When the cold weather arrives, all you want to do is put on some warm clothes and stay inside. But we have been inspired! Today, in the middle of our winter, we are helping you to improve your English vocabulary with 4 English idioms. These all have a winter theme, so get warm and get ready to do some learning!
[Want to become fluent in English and learn more English idioms? Click here to see our full collection for free!]
English idioms: 4 Winter Idioms
Our first English idiom describes a feeling you get every now and then. It always happens before an important event (like a wedding, an exam or whatever you think is important). It’s an event which you planned to attend or it’s something you planned to do. But then, you change your mind. Suddenly, you get scared about the event. You don’t want to do it anymore.
When this happens, we say that you “get cold feet”. Strange, isn’t it? Do you know this feeling?
Next, we have an idiom describing something that we all do. When you meet a new person, and you want to get to know them, you have to start a conversation with them. (This is especially true in Business English) The conversation is usually “small talk”, where the topic is about the weather or holidays or something small like this. When we do this, it’s called “breaking the ice”.
We might also break the ice before a much bigger, more important conversation. For example, in a meeting you might want to start talking about small things like office gossip or a recent party before you begin the scheduled discussion. See how the boss tries to break the ice in this funny job interview. (Clue: he doesn’t do a very good job!)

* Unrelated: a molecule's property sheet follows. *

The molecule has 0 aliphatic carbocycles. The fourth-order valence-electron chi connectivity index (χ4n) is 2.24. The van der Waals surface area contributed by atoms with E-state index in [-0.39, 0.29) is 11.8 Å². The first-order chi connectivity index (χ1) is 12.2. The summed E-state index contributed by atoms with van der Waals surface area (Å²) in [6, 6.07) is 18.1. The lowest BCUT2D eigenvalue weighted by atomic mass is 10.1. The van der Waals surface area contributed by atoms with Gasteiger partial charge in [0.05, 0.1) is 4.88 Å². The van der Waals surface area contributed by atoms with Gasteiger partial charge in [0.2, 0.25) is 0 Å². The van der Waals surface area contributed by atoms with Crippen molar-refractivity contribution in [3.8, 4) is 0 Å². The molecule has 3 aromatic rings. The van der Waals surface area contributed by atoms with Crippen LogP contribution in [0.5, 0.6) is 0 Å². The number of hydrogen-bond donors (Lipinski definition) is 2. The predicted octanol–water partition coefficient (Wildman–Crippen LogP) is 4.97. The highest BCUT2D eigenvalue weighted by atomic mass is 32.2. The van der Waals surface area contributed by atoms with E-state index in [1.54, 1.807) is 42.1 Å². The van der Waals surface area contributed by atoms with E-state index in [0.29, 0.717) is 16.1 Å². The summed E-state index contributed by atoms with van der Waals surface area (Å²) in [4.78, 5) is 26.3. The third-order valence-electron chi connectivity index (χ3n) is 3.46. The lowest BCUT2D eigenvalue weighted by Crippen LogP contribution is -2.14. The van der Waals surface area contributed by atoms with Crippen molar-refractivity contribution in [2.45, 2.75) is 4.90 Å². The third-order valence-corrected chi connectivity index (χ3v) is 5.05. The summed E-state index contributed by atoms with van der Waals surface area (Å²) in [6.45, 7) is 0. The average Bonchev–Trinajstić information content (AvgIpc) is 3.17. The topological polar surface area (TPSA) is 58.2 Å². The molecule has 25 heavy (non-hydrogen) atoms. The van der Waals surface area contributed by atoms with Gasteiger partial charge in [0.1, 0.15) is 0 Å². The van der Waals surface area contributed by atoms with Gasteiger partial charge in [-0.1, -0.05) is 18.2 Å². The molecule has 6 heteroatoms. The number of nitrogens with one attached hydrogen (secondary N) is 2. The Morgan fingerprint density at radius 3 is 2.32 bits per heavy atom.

Related pages @ English42
Study more idioms in English and more free vocabulary at these links!
(or continue for more Winter Idioms in English below)
Our next Idiom number is used as a warning. It means: be careful, because if you continue you’ll be in trouble soon. In fact, the idiom is perfect: if you “skate on thin ice” for a long time, the ice will break and you will fall into the cold water. And this is pretty unpleasant!
Notice the word “skating” with -ing. We we should always use the continuous form with this idiom. So, it’s strange to say “He skates on thin ice”. Instead we should say “He is skating on thin ice.” It can also be used in the past tense or the future tense, as long as you keep the -ing form: “He was skating on thin ice.” or “He will be be skating on thin ice.”
Lastly, we have another English idiom using the word “ice”. Mostly, we use this idiom to describe a problem – a BIG problem. However, we can only see a small part of the problem.
For example, maybe there’s a problem with your computer in your office. So, you call the IT helpdesk and tell them. Then the IT worker replies, “Your computer is just the tip of the iceberg.” He/She means that the problem you’re experiencing is part of a much bigger problem (maybe the servers have crashed or a lot of data has been lost).
An iceberg is the perfect symbol for this idea. As you can see from our picture, the part of the iceberg which we see above the water is not all of the iceberg. It’s just a small part.
Lessons and more
If you’re hoping to improve your English, we can help! Our professional teachers can provide 1-to-1 lessons on Skype to suit you. English for life, for business or for exams – tell us what you need, and we will be happy to help! Click on the button below to contact us and get started. Then, we will reply within 24 hours.